Stepping towards a zero-waste lifestyle is hard work. And it definitely does not happen overnight. There is a lot of research that talks about how long it takes for a new habit to become part of your regular behaviour. Many of us have read about ‘21-days to form a new habit’ theory, but really for me it comes down to two things — ease of adopting a new habit and resolve to persevere and see the change through.
Those who have thought of their waste created as excessive and wanting to downsize on their garbage footprint have probably already started segregating their waste at home — if it is not already been mandated in your city by the local corporation — or at least starting to compost their kitchen waste. While these are all small steps towards going zero waste, there is a lot more that can be done at home, in your office and especially when you are travelling.
Once the resolve to go zero-waste is in place, it is important for you to feel easy in order for it to become a new habit that can be adhered to. For you to feel easy, arm yourself with all the right tools so that we don’t necessarily slip towards the convenient option — which will invariably involve plastic. For example, not carrying around your own metal or glass bottle of water means that when you are thirsty, you will revert to buying a bottle of water and then dispose it of in a way that may not be recycled, or even worse, litter it in a public place for ‘someone else’ to clean up. This is a huge problem for the environment because the embodied energy of that small plastic bottle is already huge — it had to be produced, packaged and transported to get to you and now that it has lived out its short single-use life it will have to be sorted, transported to the recycler and then recycled into some new avatar. Whatever said about the ease of use, when put into perspective, all of this for a fairly simple drink of water is excessive.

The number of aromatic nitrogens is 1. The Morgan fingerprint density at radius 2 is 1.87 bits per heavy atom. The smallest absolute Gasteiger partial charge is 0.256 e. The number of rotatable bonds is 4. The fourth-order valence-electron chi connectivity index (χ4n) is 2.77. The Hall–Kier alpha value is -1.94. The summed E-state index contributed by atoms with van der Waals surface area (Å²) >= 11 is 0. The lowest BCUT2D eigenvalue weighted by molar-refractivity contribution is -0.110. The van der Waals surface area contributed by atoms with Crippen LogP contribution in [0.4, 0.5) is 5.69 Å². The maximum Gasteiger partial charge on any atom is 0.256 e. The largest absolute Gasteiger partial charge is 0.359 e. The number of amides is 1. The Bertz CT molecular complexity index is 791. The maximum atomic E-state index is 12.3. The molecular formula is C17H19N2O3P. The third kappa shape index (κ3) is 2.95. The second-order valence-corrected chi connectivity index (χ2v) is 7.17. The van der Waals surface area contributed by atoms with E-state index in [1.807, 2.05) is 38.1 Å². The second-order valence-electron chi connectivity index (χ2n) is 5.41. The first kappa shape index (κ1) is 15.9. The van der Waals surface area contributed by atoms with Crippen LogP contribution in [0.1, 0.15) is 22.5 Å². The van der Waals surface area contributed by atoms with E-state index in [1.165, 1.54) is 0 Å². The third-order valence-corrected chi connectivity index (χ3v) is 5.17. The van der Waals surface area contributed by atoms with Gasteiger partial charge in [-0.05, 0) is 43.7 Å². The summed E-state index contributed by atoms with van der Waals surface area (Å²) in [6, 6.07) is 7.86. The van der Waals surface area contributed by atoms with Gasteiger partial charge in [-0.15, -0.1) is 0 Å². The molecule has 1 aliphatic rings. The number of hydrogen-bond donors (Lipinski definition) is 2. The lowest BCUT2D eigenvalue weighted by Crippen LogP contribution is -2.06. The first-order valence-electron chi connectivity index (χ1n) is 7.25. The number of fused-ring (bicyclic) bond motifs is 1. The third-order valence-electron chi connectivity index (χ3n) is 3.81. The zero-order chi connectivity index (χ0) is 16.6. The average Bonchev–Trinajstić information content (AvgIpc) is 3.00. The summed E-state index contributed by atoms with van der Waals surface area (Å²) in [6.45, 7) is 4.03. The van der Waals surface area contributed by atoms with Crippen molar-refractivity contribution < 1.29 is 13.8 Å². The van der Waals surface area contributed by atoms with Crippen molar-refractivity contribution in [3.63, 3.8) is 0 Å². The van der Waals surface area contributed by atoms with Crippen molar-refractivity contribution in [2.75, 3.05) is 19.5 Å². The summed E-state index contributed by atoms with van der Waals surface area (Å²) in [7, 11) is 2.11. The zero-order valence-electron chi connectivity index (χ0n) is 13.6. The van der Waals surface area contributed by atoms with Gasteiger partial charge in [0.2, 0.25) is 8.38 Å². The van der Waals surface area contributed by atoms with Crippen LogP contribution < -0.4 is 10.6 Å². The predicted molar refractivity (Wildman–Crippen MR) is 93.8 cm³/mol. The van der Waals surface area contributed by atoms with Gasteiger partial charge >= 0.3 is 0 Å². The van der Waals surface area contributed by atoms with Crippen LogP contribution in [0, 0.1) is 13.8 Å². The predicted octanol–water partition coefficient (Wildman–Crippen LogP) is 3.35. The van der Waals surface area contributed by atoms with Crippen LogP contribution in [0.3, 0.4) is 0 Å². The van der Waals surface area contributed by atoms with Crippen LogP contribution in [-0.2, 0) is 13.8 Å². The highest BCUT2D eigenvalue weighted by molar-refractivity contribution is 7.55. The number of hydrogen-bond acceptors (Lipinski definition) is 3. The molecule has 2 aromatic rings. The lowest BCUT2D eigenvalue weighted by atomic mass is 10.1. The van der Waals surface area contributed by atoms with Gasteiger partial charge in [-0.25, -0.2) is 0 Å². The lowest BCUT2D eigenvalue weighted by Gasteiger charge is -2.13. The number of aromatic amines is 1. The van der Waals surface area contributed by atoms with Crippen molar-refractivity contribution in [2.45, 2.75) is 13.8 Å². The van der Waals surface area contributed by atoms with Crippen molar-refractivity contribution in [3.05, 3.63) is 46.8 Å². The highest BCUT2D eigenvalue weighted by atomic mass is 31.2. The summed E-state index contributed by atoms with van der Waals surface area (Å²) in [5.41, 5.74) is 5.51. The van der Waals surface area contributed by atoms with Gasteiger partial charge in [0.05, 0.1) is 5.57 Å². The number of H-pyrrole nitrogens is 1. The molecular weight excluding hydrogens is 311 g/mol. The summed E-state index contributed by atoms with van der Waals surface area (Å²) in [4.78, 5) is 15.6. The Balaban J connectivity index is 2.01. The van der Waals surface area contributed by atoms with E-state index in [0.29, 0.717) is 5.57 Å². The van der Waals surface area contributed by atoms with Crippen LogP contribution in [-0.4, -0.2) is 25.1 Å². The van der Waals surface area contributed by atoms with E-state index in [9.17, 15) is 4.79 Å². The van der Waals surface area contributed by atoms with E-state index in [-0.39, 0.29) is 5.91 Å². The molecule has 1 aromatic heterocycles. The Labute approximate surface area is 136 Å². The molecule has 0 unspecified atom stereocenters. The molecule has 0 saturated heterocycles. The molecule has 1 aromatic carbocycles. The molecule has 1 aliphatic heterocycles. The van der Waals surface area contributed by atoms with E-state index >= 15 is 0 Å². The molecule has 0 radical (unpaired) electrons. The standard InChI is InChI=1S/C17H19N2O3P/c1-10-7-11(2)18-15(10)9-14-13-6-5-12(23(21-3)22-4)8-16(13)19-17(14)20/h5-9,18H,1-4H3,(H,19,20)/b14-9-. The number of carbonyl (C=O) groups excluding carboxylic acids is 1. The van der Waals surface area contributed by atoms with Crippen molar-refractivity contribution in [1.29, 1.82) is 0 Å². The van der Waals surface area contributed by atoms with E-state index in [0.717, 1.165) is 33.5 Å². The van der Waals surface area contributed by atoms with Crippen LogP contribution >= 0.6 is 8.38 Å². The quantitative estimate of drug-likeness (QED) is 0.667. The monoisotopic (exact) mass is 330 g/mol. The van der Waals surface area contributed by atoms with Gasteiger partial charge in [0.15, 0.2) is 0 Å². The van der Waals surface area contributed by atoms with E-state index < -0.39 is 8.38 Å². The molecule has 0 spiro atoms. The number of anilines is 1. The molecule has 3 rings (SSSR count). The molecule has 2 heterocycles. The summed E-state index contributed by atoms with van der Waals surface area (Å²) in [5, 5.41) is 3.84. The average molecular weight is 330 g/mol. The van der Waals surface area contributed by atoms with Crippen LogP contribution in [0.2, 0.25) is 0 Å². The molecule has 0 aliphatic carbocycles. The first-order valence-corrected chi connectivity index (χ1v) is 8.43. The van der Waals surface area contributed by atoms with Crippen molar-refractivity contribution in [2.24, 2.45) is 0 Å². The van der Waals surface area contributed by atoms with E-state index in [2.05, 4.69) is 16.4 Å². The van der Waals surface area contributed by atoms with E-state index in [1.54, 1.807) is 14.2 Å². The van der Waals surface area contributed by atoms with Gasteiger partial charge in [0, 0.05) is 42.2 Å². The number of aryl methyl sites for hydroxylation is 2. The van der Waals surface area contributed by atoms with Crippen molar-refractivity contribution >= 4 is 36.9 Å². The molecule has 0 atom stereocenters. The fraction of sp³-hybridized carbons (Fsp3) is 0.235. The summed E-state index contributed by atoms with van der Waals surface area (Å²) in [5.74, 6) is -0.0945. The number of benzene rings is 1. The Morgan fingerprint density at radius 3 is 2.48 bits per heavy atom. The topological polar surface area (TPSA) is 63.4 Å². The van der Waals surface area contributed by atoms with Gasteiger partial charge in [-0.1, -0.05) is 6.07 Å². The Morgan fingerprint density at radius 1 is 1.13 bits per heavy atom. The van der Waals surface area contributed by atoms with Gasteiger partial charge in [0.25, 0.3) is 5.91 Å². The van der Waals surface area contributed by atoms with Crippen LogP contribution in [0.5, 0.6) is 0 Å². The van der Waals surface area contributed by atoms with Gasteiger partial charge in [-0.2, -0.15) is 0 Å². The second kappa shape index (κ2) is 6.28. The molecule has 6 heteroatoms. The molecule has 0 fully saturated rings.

In order to make all of this easy to adopt and adapt to, there is a first investment involved. Start with one aspect of life and go zero-waste there — for today, let’s tackle eating and drinking out. There are a few basics that you will need to arm yourself with in order to ease into this practice. The first, of course, is a bottle of water as already discussed — whether metal or glass is up to you. Personally, I prefer metal as it is harder while being moved around.
The second is reusable cutlery — bamboo spoon, fork and even a knife if required. The next is a cloth napkin that can be used in lieu of tissue. Finally, of course is a cup with a lid for drinking on the go or a catch-all container that could be for food or for drinking out of. So, go ahead and pack a separate cloth bag with these items so you can adopt a zero-waste life when it comes to eating and drinking on the go. It does not happen in a day and in one shot — baby steps will get you there. Live life zero.
The writer is an architect,urban designer, dancer and chief designer at Shilpa Architects